Thailand’s election commission on Wednesday announced the final results of the March 24 general election — the first since a military coup in 2014 — that gave no party an absolute majority and probably will prompt legal challenges.
The commission distributed 150 party list seats in the 500-member House of Representatives under a complicated formula related to each party’s nationwide popular vote total. Twenty-six parties were granted seats, 14 of them one apiece, while one seat was held open pending a revote in a constituency whose winning candidate was disqualified.
The commission’s failure to clearly explain its formula had led to suspicions it might fiddle with the total. It has already been heavily criticized for releasing delayed and confusing preliminary vote totals, and was accused of tilting in favor of the military-backed Palang Pracharat party.
Palang Pracharat was awarded 18 party list seats Wednesday, while the rival Pheu Thai party associated with fugitive former Prime Minster Thaksin Shinawatra received none.
On Tuesday, each party was allocated its share of the 350 constituency seats. Pheu Thai topped the field by winning 136 constituencies, while Palang Pracharat was second with 97 seats, though it received the most popular votes.
Neither party received a majority, and both are attempting to put together coalitions with smaller parties to form a government.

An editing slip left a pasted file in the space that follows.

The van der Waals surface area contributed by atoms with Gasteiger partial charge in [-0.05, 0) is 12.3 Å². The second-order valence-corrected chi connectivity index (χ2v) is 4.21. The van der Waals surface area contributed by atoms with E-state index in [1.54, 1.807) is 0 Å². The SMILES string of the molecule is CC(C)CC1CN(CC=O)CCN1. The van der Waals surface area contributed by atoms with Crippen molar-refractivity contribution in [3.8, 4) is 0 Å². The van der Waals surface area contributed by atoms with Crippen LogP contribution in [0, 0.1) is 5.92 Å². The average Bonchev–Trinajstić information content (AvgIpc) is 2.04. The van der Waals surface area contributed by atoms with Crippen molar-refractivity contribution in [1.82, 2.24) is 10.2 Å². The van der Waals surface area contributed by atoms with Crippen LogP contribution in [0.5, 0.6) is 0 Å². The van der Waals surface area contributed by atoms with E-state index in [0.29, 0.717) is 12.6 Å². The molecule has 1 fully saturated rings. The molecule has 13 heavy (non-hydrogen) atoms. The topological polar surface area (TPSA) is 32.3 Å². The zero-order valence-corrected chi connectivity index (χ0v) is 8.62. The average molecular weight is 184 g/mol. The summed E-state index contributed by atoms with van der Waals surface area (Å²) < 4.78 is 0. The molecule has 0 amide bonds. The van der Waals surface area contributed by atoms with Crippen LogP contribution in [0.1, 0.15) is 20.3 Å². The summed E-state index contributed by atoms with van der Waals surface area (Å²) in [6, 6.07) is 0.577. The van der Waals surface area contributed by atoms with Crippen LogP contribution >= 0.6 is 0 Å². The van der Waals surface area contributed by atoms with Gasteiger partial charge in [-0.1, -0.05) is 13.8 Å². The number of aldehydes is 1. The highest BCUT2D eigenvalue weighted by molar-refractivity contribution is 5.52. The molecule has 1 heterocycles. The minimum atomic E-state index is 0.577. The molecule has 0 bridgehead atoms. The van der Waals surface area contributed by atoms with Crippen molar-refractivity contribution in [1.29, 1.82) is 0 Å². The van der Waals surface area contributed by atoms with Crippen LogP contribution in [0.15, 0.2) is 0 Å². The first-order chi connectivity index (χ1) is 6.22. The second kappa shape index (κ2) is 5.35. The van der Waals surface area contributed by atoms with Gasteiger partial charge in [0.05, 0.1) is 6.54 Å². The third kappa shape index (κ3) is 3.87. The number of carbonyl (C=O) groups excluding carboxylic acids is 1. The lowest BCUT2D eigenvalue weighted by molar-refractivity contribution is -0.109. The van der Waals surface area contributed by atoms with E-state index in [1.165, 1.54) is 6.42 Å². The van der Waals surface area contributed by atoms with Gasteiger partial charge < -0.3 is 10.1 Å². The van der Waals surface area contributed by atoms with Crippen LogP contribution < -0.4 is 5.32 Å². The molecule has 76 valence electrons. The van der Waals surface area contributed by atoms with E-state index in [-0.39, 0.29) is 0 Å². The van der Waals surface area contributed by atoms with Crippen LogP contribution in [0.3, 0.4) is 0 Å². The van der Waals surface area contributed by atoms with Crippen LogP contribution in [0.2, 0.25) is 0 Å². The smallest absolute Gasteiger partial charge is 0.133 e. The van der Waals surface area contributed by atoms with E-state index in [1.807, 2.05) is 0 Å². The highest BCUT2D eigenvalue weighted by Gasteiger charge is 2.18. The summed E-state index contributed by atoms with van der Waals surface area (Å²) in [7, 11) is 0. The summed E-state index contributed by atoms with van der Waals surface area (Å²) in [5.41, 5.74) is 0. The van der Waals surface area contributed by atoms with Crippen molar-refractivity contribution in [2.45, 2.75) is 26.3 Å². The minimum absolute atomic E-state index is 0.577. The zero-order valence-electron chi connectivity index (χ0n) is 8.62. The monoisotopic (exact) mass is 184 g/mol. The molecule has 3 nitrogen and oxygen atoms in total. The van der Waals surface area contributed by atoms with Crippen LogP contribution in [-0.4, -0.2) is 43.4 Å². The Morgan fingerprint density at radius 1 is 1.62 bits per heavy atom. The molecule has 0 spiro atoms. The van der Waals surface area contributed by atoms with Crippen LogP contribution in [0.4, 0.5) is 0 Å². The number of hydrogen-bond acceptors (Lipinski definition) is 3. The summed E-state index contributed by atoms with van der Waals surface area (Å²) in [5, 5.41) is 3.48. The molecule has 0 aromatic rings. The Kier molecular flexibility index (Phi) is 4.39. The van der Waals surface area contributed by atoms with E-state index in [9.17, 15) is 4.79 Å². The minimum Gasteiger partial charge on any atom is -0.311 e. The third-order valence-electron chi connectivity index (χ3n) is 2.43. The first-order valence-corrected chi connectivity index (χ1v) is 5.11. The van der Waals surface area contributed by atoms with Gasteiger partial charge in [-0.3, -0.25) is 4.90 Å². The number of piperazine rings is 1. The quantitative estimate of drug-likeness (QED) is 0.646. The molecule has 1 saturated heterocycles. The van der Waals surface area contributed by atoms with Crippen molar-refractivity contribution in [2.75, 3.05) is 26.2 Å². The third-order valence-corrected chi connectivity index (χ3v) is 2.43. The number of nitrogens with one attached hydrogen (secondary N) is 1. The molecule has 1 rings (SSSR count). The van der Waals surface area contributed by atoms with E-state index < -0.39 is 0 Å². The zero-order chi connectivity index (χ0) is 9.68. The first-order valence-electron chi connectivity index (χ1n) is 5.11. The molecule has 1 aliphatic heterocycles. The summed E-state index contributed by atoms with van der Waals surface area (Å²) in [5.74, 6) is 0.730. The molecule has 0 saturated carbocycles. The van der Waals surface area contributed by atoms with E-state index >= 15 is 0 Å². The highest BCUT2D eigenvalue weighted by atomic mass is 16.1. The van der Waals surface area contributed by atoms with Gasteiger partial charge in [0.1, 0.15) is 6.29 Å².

Pheu Thai said in a statement that the election commission “deliberately intended to commit wrongdoing and misused its power, violating the constitution and the law. The party will later take legal measures in every aspect against the EC.”
The Future Forward party, which ranks third in seats and shares Pheu Thai’s anti-military stance, has agreed to join it in a coalition. It also complained about the election commission’s actions, which lowered its seat total to 80 from a projected 87. Party Secretary-General Piyabutr Saengkanokkul called the commission’s calculations “absurd.”
Prayuth Chan-ocha, who as army commander staged the 2014 coup and since then has served as prime minister, is Palang Pracharat’s candidate to continue in that position.
Prayuth should easily be able to return to office because the prime minister will be selected by a joint vote of the lower house and the appointed Senate, which represents conservative interests and essentially will be chosen by the military junta. But he will have a hard time if his foes control the lower house.
His popularity threatened the influence of Thailand’s traditional ruling class, led by the military and conservative royalists. He was ousted by a 2006 coup amid accusations of corruption and abuse of power and went into exile to avoid going to prison on a conflict of interest conviction.
The coup set off a long and sometimes violent battle for power between his supporters and opponents, and 2014’s military takeover ousted a government formed by his sister, Yingluck Shinawatra. The military generals that took power instituted changes in the constitution and election law to try to prevent a comeback by Thaksin’s loyalists.